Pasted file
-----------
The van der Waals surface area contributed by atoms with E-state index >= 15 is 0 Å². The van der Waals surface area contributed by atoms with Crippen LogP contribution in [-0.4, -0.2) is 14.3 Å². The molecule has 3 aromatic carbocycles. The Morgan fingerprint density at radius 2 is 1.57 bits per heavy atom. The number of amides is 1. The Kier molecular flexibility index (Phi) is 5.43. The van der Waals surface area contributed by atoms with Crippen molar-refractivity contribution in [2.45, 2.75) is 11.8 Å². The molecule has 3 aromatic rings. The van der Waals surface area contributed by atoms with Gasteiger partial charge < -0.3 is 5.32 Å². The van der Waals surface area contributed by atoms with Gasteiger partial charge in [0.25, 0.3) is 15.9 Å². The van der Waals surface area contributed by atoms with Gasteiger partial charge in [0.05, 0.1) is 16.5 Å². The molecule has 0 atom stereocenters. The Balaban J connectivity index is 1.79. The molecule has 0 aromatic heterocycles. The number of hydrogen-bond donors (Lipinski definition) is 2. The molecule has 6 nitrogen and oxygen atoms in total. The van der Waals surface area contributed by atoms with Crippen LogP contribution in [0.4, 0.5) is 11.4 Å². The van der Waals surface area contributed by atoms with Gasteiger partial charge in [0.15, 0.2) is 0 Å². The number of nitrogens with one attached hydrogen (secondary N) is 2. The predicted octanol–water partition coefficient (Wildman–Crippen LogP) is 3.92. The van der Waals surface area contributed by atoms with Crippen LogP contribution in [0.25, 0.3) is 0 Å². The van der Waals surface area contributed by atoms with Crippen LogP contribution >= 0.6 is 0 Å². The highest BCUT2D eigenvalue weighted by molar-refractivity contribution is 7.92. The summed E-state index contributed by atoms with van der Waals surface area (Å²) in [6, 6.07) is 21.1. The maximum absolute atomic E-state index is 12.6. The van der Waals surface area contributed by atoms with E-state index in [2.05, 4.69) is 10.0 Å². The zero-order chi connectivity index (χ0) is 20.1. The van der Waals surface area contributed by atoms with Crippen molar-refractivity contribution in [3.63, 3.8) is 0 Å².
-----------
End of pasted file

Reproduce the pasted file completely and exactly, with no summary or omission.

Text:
The van der Waals surface area contributed by atoms with E-state index >= 15 is 0 Å². The van der Waals surface area contributed by atoms with Crippen LogP contribution in [-0.4, -0.2) is 14.3 Å². The molecule has 3 aromatic carbocycles. The Morgan fingerprint density at radius 2 is 1.57 bits per heavy atom. The number of amides is 1. The Kier molecular flexibility index (Phi) is 5.43. The van der Waals surface area contributed by atoms with Crippen molar-refractivity contribution in [2.45, 2.75) is 11.8 Å². The molecule has 3 aromatic rings. The van der Waals surface area contributed by atoms with Gasteiger partial charge < -0.3 is 5.32 Å². The van der Waals surface area contributed by atoms with Gasteiger partial charge in [0.25, 0.3) is 15.9 Å². The van der Waals surface area contributed by atoms with Gasteiger partial charge in [0.05, 0.1) is 16.5 Å². The molecule has 0 atom stereocenters. The Balaban J connectivity index is 1.79. The molecule has 0 aromatic heterocycles. The number of hydrogen-bond donors (Lipinski definition) is 2. The molecule has 6 nitrogen and oxygen atoms in total. The van der Waals surface area contributed by atoms with Crippen LogP contribution in [0.4, 0.5) is 11.4 Å². The van der Waals surface area contributed by atoms with Gasteiger partial charge in [0.15, 0.2) is 0 Å². The number of nitrogens with one attached hydrogen (secondary N) is 2. The predicted octanol–water partition coefficient (Wildman–Crippen LogP) is 3.92. The van der Waals surface area contributed by atoms with Crippen LogP contribution in [0.25, 0.3) is 0 Å². The van der Waals surface area contributed by atoms with Crippen LogP contribution >= 0.6 is 0 Å². The highest BCUT2D eigenvalue weighted by molar-refractivity contribution is 7.92. The summed E-state index contributed by atoms with van der Waals surface area (Å²) in [6, 6.07) is 21.1. The maximum absolute atomic E-state index is 12.6. The van der Waals surface area contributed by atoms with E-state index in [2.05, 4.69) is 10.0 Å². The zero-order chi connectivity index (χ0) is 20.1. The van der Waals surface area contributed by atoms with Crippen molar-refractivity contribution in [3.63, 3.8) is 0 Å².